New Zealand's foreign minister said yesterday that North Korean leaders told him they will stick to pledges to scrap their nuclear program but insist other nations must provide promised aid and political concessions in exchange.
"Their officials reaffirmed their full commitment in implementing current agreements," New Zealand Foreign Minister Winston Peters said in Beijing following a two-day trip to Pyongyang.
"They also made it clear that this was contingent on all other six-party participants fulfilling their obligations on the agreed schedule," he said.
Peters was the highest-level Western official to visit the North since the government of leader Kim Jong-il exploded a nuclear device in October last year, prompting an international outcry. He said he met with Kim Yong-nam, the country's No. 2 official who serves as head of state, and the North's foreign affairs, trade and agriculture ministers.
US officials have expressed confidence that Pyongyang is carrying out commitments as part of talks that include South Korea, Japan, China and Russia.
But South Korea's defense minister said in a speech last week that the threat from the North has not diminished.
The South has warned the process could be derailed if Washington fails to remove the North from a list of terrorism sponsors.
The US government says it has begun that process, but its ally Japan and some US lawmakers are opposed.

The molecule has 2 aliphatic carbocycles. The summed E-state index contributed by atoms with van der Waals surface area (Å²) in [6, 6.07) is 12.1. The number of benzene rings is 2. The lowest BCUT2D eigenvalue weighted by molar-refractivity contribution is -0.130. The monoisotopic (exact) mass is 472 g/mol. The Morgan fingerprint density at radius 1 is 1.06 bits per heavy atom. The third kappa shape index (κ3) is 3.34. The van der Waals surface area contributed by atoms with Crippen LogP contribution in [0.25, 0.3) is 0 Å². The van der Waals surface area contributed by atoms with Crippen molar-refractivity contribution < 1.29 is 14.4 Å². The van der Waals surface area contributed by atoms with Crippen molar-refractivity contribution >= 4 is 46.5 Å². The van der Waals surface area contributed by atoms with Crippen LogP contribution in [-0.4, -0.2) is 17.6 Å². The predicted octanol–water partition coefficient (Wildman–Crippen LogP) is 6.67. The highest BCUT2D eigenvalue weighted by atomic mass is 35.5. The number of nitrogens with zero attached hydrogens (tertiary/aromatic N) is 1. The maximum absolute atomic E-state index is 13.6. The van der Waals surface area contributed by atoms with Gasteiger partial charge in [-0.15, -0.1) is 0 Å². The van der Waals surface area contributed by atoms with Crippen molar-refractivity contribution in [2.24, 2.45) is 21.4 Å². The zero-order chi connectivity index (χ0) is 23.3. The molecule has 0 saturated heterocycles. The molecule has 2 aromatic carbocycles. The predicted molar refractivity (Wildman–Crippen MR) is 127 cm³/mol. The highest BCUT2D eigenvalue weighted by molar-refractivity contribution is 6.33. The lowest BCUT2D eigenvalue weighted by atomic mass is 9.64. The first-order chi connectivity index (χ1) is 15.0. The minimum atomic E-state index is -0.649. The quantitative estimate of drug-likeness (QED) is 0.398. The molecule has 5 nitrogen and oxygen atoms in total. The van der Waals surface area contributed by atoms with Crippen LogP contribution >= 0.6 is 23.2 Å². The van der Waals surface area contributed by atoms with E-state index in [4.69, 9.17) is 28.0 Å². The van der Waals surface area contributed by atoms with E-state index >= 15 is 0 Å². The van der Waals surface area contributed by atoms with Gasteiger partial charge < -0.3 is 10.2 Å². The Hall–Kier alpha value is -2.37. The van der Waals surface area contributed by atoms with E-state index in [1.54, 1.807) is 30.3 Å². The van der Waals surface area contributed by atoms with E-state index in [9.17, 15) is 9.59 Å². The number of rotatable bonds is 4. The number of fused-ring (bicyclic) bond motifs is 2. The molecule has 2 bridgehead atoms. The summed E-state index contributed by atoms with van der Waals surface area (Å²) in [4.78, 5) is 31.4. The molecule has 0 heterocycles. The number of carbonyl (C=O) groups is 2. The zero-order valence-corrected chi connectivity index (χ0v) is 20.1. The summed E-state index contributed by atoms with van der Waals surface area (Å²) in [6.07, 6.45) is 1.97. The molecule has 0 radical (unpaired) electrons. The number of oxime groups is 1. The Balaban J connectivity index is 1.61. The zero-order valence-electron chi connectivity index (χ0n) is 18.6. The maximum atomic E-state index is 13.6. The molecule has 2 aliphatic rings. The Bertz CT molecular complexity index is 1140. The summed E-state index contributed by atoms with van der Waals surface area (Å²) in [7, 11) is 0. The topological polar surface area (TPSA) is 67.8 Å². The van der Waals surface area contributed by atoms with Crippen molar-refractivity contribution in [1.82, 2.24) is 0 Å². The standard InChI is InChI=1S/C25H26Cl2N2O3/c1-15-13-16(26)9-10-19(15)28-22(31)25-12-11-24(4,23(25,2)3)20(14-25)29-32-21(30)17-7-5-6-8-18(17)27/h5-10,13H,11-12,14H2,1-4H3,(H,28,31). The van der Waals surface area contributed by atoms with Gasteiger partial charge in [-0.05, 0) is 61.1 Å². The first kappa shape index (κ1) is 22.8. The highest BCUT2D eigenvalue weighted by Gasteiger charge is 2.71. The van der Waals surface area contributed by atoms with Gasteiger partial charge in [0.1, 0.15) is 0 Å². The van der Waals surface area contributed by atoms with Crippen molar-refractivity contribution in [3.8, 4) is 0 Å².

New Zealand is not part of the six-nation talks, but Peters said his government was ready to support the denuclearization process. Wellington opened diplomatic relations with Pyongyang in 2001, while Washington and Tokyo have no formal ties with the North.
"I left the clear impression with the North Koreans that there is an enormous community out there that I believe would back their cooperation on this issue with significant investment and aid," Peters said.
Peters said that he previously talked with officials of all the other governments participating in the six-nation talks.
He said that while in Beijing he would meet China's top nuclear envoy, Wu Dawei (
A team of US experts has begun disabling the North's nuclear facilities, and Peters said officials told New Zealand diplomats the North was "cooperating fully."
The government of US President George W. Bush has accused the North of cheating on previous deals. Critics question whether the regime really is willing to give up its membership in the small group of nuclear-armed nations, despite incentives from the international community.
Peters said North Korean officials expressed concern about Tokyo's insistence on resolving the question of Japanese nationals who it says were abducted by the North's agents in the 1970s and 1980s. Tokyo has refused to provide aid under the denuclearization agreement unless Pyongyang accounts for abductees.
Peters said he urged the North Koreans not to let the issue obstruct the disarmament process.
"We sought to encourage them, given how important the issue that we're working on is, the disarmament of nuclear capability, to find ways to work through with the Japanese to a resolution of this issue," he said.
"We were totally focused on keeping their mind on what the six-party talks are about, why they began why they are of such importance now and not losing sight of the ultimate outcome," Peters said.